All that registered were the words "elderly" and "65." The sad part was I didn't think this lady was particularly young herself.  I'll buy that 65 can be called "old" but "elderly?" Really?

Thursday, April 9, 2015

Ham 'N Cheese Supper Bread

It was midweek and there was only one slice of ham left from our Easter dinner. I thought it might have lasted longer. Part of the leftovers were packed up and sent back with the city "kids." And we certainly enjoyed the ham—ham and eggs for breakfast, ham and potato salad, ham sandwiches. Well, I guess we did eat that much. Last night there was just one slice left.

I remembered a recipe from long years ago, back when my "Dinner For Two" cookbook still made one serving too many. In the 40+ years since then, hundreds of cookbooks have passed through my kitchen. I would give them away when I was done with them. But I saved this one. There were several good recipes in it that I had made. So here we are full circle. I am back to cooking for a small household. This time, happily it IS for two!

Tonight I made Ham 'N Cheese Supper Bread. Since it had a little meat in it, the rest of the meal was all vegetables. I served it with oven roasted vegetables and butter peas (cooked from a bag of frozen peas.) It was a very good middle-of-the-week supper.


1 cup Bisquick baking mix
1/2 cup chopped ham
1 tablespoon instant minced onion
1 egg
1/3 cup milk
1 tablespoon cooking oil
1/4 teaspoon prepared mustard (such as French's)
1 cup shredded Cheddar cheese
1 tablespoon sesame seeds

Heat oven to 350 degrees. Grease a 1-qt. casserole.

Mix baking mix, ham, onion, egg, milk, oil, mustard and 2/3 cup of the cheese. Spread in casserole. Sprinkle remaining cheese and the sesame seeds on top.

Bake until top is golden brown, 30-35 minutes. Serve warm.

Serves 2

NOTE:  Wrap leftover bread in aluminum foil and refrigerate or freeze. Heat in foil wrapping in 400 degree oven until warm, about 10 minutes. (If frozen, 30-35 minutes.)

This cookbook is so old that microwave ovens had yet to hit the market, so I think we would reheat in the microwave now. But it's kind of fun to see how we used to do it.

Tuesday, April 7, 2015

It's A Wrap

The Hemlock Ring blanket I made several weeks ago finally met its new owner. It's just a lap blanket size and it worked well as a wrap on a cool Easter weekend afternoon. I had envisioned it thrown across a lap, but I like this look, too. It's a cool gray day here today. If I had a Hemlock blanket, I'd wrap it around myself for the afternoon.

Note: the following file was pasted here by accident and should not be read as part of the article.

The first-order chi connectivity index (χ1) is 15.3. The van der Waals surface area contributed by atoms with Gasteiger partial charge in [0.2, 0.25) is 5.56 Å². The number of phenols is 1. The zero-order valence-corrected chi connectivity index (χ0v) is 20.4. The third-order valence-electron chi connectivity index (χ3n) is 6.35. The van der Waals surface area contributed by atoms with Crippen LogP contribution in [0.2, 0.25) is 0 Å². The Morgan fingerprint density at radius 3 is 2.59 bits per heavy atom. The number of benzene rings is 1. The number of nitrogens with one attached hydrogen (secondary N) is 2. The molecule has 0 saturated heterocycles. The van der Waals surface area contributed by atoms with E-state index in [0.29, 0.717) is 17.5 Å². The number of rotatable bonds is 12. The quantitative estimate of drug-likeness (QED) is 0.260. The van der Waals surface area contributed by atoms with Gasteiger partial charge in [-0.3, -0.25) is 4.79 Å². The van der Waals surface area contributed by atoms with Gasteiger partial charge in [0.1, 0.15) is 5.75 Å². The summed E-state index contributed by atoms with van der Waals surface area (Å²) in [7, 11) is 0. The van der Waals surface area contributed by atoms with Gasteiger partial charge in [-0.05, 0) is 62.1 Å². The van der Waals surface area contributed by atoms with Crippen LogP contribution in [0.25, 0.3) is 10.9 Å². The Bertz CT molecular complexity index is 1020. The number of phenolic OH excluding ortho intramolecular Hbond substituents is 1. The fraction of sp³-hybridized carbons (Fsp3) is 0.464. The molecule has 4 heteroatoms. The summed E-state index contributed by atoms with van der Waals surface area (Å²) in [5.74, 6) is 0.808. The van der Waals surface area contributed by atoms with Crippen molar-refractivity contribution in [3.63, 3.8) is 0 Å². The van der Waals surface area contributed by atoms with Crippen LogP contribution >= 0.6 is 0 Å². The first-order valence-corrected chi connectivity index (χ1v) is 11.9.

Pattern:  Kid's Fruit Cap by Anne Norling
Yarn:  Baby Bunny by Plymouth Yarns
Needle size:  size 5

I finished a sweet little baby cap over the weekend for Jessica to take back with her. There is another baby shower at her office this week and her co-worker is expecting a baby girl. This is an office filled with creative people who really appreciate handmade things. I am always glad to help out.

Happenings in the kitchen? It's all about the leftovers for a few days. That's a happy situation as far as I'm concerned.

Monday, April 6, 2015

Happy Easter!

Another Easter has come and gone. 
We enjoyed some family time with the "big kids" 
who came home for the weekend.

They dyed Easter eggs.

They flew a kite.

We went to church together and came home for Easter dinner.
I told them that this was the smallest Easter dinner I have ever cooked. 
My cold/allegry just kept me from doing more.

But it was enough to fill a plate.
And to send them home with leftovers.

I probably should have posted the ham glaze recipe before Easter, but here it is now. Better late than never! It's the same one I used last year when I cooked Easter dinner for Mommy and her family out in the midwest. Baking a ham is about the easiest thing you can possibly do. Baking it at home is a much more economical way to do it. A grocery store spiral-sliced ham cost twice as much as the unsliced ham. And a spiral-sliced ham from the "ham store" costs 4 to 5 times as much. At least know this most basic way is a reasonable option for you.

I bought a fully-cooked semi-boneless half ham—just over 6 lbs. At Easter, they are easy to find. They were displayed at several places in my grocery store. We followed the directions on the label, baking it for 20 minutes per pound at 325 degrees. I scored the outside and covered it with foil for most of the baking time. Daddy-O added the glaze for the last 40-45 minutes and left the foil off to finish the baking.

This glaze is easy and it's delicious.


1/2 cup packed brown sugar
3 tablespoons honey
1 tablespoon Dijon mustard
1 tablespoon pineapple juice

In a small bowl, mix all ingredients until well blended.
Brush glaze over ham during last 45 minutes of baking. 

Double the recipe for a larger ham. Can also use glaze on pork chops or pork roast.

And the midwest family? Little Sister told me last night that she found "a million eggs!" at the Easter egg hunt out there. It is fun to be four.